From its inception in 1946 — 62 years ago — the Foundation’s total operating expense was $22,549,835 and CP funds received were $4,725,332, an average of 20.9 percent of total expenses, Smith reported. “CP support ranged at a high of around 37 percent to a low of less than 2 percent of our operation expenses.”

Early documents called for the convention to provide 100 percent support for the Foundation, Smith said. In actuality, the Foundation’s system of cost recovery has carried 80 percent of the load.

Ironically, while The Foundation has not received CP gifts through the MBC for more than seven years, the agency has continued to provide funds to the Cooperative Program.

“It is important to note that [Foun­dation] distributions to the CP from 1946 to 2008 total $5,556,908, which is $831,576 more than” what the agency received through CP during the same time period, Smith said.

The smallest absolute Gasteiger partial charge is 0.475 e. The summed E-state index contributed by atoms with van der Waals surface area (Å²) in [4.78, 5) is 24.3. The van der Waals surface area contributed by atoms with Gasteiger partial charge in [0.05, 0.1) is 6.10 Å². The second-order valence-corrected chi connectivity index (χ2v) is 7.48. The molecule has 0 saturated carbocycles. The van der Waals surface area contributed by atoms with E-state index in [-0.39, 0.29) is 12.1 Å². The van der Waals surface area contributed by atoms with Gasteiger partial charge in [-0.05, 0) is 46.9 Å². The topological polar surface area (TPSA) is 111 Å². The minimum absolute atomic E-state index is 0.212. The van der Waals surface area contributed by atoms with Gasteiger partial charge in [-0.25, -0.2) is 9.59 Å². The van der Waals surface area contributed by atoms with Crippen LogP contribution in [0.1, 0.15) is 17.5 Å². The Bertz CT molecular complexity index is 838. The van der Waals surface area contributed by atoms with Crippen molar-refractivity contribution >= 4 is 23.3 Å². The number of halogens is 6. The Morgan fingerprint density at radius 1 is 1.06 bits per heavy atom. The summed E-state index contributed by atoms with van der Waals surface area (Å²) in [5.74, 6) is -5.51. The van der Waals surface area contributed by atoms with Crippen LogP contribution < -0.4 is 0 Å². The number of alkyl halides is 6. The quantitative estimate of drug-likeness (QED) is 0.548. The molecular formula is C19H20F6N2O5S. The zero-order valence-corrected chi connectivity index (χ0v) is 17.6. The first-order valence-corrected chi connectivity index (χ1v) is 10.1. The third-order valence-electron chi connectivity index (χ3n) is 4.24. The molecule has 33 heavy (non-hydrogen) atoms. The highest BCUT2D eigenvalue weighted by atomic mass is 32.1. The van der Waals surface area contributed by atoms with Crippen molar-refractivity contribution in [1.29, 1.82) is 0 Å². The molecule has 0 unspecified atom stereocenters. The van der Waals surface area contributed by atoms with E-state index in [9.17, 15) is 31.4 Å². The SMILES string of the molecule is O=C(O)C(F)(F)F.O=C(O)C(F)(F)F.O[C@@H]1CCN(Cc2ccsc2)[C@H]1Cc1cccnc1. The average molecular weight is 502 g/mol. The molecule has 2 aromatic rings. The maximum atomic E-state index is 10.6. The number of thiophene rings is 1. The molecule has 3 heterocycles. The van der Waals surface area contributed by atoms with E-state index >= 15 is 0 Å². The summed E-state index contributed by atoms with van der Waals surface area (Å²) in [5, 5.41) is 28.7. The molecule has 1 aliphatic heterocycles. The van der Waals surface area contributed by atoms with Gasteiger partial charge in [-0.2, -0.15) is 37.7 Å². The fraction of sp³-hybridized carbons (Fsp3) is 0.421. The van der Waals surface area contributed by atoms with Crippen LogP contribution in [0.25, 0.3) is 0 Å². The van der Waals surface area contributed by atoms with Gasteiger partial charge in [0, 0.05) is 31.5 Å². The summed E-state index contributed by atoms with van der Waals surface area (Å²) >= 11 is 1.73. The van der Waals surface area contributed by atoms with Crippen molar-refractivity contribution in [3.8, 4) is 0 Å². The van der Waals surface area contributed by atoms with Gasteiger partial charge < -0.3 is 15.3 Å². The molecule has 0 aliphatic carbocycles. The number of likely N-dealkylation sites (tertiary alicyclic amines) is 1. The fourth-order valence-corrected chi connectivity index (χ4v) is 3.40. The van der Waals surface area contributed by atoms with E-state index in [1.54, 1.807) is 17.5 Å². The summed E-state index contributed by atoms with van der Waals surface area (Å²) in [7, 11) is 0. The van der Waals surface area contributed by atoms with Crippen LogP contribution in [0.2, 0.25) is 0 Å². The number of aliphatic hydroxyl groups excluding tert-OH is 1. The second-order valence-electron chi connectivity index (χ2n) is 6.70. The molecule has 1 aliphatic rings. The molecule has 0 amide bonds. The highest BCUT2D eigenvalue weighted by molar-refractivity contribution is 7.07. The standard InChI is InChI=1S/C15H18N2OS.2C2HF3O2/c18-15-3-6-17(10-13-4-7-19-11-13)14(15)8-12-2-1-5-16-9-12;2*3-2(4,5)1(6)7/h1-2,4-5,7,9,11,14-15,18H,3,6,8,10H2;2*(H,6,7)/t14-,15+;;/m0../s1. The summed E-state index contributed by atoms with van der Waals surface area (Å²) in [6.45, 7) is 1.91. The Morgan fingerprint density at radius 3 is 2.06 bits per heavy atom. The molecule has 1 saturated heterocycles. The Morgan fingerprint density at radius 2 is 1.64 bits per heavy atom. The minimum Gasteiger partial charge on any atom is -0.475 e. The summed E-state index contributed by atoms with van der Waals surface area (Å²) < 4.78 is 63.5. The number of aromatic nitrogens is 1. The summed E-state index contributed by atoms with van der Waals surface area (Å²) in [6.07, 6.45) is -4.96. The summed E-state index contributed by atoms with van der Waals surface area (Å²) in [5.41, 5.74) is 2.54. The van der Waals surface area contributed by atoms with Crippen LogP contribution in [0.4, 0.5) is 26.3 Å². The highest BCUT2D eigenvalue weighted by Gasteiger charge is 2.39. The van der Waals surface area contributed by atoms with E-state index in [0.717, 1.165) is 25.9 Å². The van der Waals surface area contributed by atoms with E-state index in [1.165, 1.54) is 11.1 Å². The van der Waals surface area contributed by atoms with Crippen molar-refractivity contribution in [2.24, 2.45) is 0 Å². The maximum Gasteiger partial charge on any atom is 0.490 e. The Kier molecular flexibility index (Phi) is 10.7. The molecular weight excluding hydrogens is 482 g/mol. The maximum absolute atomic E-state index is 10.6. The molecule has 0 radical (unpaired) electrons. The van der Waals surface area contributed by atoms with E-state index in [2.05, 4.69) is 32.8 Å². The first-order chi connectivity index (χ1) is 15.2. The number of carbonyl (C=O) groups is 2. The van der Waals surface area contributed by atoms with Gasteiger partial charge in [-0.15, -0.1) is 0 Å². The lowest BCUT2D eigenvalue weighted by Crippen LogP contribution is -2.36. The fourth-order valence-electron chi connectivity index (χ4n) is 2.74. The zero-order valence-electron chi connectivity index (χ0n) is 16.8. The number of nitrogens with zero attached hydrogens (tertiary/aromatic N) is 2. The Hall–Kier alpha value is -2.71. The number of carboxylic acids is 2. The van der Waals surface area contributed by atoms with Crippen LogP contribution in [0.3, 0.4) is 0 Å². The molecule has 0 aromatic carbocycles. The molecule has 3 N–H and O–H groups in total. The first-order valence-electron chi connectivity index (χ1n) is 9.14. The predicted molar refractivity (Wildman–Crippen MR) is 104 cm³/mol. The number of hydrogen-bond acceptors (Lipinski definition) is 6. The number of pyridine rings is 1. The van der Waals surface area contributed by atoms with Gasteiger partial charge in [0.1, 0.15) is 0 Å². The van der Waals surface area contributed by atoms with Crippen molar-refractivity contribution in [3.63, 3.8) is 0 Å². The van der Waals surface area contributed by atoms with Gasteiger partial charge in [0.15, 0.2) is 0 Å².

“The average contribution from the Foundation to the Cooperative Program over the last five years has been $186,940 per year,” he added. In 2008, if the Foundation had been a church, it would have ranked sixth in CP giving among Missouri churches, he said.

Endowments established by the Foundation to benefit the Cooperative Program are more than $3.5 million.

From 1946 through 2008, Founda­tion distributions to all Baptist causes and ministries has exceeded $127 million, Smith said, or an average of more than $2 million per year. “Since the Foundation has lost funding from the Cooperative Program, the MNF has generated $7,870,533 on average per year for the last five years.”

The convention was on the receiving end a few years ago when the Foundation contributed $330,000 to the MBC to remodel the Baptist Building — where its offices are still housed.

Endowment and other funds have set in place more than $70 million to permanently support ministries, and more than $115 million has been established as planned gift benefits since 1987 alone, Smith said.

Bill Webb is editor of Word&Way.